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The loop is a fundamental concept in programming. It allows you to repeat the same code for different data. A loop is a block of code that repeats a group of statements a specified number of times or as long as a particular condition is met.

If you know the number of iterations in advance, use the for loop. In this case you will have the loop index that will be incremented or decremented on each iteration.

Note: This is important!

Using the variable name i for a loop index is a common practice in programming. Though you may in your code choose to name it however you want. Another key point to note is that the first index position in a loop always starts from 0 (and not 1).

If you want to iterate over a consecutive range of numbers, you can use the ranges. A range is a sequence of numbers. The elements of the range don’t have to be in the natural order. You can, for example start from 10 and go down to 1. You can also skip some numbers. For example, take every third number to achieve the sequence: 1, 4, 7, 10. The range is a very useful concept in programming. You will use it a lot in loops.

If you want to loop until a certain condition is met, use the while loop or do-while loop. What is the difference between them? Check the diagram below to find out:

Start Body Is condition met? End True False While Loop Start Body Is condition met? End False Do-While Loop True While vs Do-While Loop

The while loop checks the condition before each iteration. Including the very first one. If the condition is false at the beginning, the loop will not execute at all. The do-while loop checks the condition after each iteration. So, it will always execute at least once.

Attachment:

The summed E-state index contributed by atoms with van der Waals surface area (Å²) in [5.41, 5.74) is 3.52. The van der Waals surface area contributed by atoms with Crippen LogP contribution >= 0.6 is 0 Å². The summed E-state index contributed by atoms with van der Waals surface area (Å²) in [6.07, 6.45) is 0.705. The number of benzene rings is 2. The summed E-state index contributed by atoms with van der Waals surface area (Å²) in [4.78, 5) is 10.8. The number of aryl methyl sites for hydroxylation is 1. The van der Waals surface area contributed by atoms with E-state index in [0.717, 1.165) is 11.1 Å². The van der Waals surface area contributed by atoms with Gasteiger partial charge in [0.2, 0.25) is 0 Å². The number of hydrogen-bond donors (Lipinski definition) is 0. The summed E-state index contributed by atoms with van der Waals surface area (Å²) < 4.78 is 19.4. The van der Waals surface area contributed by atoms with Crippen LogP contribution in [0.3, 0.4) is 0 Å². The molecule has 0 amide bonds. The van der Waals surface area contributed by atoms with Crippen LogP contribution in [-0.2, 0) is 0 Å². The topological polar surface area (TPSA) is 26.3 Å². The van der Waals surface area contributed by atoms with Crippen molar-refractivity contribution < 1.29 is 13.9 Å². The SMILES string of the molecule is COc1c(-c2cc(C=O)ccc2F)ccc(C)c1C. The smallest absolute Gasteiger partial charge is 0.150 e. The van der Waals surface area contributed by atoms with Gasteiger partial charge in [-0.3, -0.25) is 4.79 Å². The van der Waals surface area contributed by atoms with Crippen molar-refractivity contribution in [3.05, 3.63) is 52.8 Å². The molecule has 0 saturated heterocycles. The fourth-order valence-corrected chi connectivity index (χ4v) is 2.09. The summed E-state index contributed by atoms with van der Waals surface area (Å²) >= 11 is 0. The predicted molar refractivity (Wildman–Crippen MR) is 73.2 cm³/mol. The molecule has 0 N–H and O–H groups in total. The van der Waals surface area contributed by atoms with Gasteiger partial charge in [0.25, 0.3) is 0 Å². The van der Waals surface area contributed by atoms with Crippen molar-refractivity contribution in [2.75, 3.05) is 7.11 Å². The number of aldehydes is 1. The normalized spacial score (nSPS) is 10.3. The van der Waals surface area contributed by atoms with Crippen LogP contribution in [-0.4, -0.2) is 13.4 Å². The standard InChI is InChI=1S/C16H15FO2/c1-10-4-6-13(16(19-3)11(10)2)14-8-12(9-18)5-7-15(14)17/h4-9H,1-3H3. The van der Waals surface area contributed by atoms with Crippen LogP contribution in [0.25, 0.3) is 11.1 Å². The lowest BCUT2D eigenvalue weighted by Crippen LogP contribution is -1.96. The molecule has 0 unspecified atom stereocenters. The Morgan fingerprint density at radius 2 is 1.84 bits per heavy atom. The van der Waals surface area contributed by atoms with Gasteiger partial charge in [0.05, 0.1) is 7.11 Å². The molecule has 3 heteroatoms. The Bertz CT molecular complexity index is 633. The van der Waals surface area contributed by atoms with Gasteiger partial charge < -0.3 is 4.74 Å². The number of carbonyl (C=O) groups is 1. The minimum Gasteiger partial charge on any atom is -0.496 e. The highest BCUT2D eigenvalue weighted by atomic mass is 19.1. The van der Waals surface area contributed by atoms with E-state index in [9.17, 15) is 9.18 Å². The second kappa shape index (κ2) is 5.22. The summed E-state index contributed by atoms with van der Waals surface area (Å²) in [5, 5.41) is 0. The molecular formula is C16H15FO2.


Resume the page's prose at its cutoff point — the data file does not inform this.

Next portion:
Imagine you are a janitor in the school. You have to clean ten classrooms. They are all the same from your perspective, so you can use the same cleaning algorithm for all of them. For example, you first clean the floor, then the windows, and finally the blackboard. You repeat this process for all the classrooms. This is a perfect example of a loop. You repeat the same process for different subjects. In programming, you can use loops to repeat the same code for different data. This is a very powerful technique, and you will learn how to use it in this lesson.

For the simplicity of the lesson, the cleaning process will be represented by the one-line message printed to the console. The message will be Cleaning classroom i… where i is the ordinal number of the classroom. In the real program, there may be some function calls or other, more complex code there.

The i mentioned above denotes the index position of the loop. For example, you would need a positional index to print classroom number as: Cleaning classroom 1…, Cleaning classroom 2…, Cleaning classroom 3… etc.

Before creating the loop iterating over all the classrooms, you need to know how many classrooms there are. Iterating means to go through the subsequent elements of the range, one by one. You can use the range for that.

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